Erica: Lori did tell us that. She was wonderful.

Barbara: She’s a wonderful Treatment Advisor and very caring. Being a nurse, she has the medical background if we need some knowledge, although we’re not doing anything medical. But it’s nice to have all the professional background for the Treatment Advisors like we have to develop individualized bedwetting programs.

Well, thank you very, very much. Our very best to all of you. We appreciate the opportunity to help make a difference and change his life. And of course, it changes the family’s life.

Erica: It does, and we are very, very grateful to you folks, and to you for developing this program. I cannot image adolescent bedwetting.

Barbara: I’ve had my long struggle, also. But it’s nice to be able now to help others. Just as when you spoke with Gaile, she is kind of giving back what was given to her. Her heart and soul is in it, so that makes a difference.

Erica: I really enjoyed talking with her a lot.

Barbara: Good, I appreciate that. Everyone here tries to be as helpful as possible. That’s why we’re here six days a week. If someone needs help, they only need to call.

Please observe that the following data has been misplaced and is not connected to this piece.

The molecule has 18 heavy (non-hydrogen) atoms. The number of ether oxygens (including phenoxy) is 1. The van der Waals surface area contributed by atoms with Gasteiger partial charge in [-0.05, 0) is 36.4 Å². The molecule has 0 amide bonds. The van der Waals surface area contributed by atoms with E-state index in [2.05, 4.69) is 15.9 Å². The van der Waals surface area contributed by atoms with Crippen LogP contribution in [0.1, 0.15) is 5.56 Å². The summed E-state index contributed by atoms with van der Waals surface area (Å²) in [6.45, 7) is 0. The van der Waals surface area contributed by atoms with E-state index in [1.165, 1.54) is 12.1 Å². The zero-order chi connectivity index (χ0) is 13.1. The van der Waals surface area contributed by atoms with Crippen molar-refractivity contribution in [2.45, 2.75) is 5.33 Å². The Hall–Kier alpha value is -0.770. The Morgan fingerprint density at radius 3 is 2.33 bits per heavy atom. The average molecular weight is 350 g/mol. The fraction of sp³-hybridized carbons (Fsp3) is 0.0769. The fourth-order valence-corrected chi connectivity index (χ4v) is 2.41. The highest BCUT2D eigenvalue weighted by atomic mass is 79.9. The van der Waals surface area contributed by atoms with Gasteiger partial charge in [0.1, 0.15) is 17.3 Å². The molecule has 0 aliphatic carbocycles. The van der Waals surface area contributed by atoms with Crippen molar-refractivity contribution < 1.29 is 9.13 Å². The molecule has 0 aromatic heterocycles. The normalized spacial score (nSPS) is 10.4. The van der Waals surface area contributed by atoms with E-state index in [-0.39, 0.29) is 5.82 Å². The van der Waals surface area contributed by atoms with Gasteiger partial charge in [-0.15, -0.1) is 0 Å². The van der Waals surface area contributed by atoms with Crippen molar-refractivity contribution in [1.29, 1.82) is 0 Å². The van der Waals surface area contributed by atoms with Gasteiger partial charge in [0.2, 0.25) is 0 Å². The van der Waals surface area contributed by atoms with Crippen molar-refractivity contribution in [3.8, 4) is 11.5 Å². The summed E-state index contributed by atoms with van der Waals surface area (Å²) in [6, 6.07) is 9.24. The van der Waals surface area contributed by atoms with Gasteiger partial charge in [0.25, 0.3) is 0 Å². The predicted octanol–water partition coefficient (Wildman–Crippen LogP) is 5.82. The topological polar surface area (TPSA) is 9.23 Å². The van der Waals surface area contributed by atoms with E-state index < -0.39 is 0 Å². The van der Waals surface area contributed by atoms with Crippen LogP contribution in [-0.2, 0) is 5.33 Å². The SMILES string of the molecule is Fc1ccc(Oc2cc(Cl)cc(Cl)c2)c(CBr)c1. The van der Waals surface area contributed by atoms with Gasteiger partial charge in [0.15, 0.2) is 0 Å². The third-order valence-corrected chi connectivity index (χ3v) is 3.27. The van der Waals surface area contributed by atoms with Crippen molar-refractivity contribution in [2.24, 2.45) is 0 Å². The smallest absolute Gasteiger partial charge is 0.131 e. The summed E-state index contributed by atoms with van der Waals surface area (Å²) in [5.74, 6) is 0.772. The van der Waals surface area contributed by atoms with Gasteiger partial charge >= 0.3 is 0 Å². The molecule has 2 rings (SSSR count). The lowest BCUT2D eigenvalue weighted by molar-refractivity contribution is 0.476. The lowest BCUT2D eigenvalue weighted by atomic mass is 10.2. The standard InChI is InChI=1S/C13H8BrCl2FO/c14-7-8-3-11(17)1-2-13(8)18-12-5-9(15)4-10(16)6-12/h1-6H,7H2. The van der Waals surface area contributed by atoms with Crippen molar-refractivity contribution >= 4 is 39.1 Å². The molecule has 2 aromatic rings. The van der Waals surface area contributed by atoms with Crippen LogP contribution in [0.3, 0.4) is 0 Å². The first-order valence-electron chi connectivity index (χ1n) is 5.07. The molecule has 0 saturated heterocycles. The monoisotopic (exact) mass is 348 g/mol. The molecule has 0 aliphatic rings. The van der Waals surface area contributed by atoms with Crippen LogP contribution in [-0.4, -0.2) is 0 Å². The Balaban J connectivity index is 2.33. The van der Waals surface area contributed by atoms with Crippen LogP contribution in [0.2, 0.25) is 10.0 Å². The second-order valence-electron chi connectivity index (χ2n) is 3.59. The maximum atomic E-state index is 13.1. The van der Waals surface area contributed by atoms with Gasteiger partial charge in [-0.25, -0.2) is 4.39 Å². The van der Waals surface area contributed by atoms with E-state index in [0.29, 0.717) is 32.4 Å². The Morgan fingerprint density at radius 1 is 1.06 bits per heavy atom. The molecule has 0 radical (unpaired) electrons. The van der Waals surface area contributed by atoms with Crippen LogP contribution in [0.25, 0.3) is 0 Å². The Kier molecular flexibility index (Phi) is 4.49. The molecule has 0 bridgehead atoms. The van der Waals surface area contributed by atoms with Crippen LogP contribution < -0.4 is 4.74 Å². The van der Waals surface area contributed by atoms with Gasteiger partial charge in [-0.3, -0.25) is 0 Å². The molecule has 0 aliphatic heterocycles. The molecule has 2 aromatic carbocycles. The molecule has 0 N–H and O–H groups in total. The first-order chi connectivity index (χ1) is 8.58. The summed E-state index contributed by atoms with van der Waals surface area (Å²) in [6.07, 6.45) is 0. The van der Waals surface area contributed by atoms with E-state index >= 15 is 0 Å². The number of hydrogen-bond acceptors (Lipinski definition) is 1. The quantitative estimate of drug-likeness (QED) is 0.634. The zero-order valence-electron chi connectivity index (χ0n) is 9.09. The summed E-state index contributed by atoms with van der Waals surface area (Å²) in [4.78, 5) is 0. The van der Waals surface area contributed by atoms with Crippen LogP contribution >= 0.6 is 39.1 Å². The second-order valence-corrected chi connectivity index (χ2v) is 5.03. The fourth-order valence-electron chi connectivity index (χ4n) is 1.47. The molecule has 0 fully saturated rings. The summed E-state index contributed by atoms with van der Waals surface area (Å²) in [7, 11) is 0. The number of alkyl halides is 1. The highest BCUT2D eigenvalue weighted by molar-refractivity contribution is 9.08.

Erica: Just one last thing about Gaile. I was very impressed with her because I was very skeptical, so I was challenging her with understanding more about your bedwetting program with a bunch of different questions, and this and that, and she was just so non-defensive. It actually really spoke to her confidence in the program. She answered everything clearly. She understood my skepticism. She acknowledged legitimate questions. She offered guidance and pointed me in directions whenever possible. She said she’d get back to me on things, and I was very impressed by that. It played a big role in moving further with it, I think.

Barbara: I thank you very much. By the way, Erica. I was a very challenging mom, also. It think that’s what you have to be, because we are the only advocate for our children. We appreciate what it takes.

Erica: Yes. I’m really glad I pushed forward with this one, I’ll tell you.

Barbara: Thank you again, Greg and Erica! We are so happy for your family!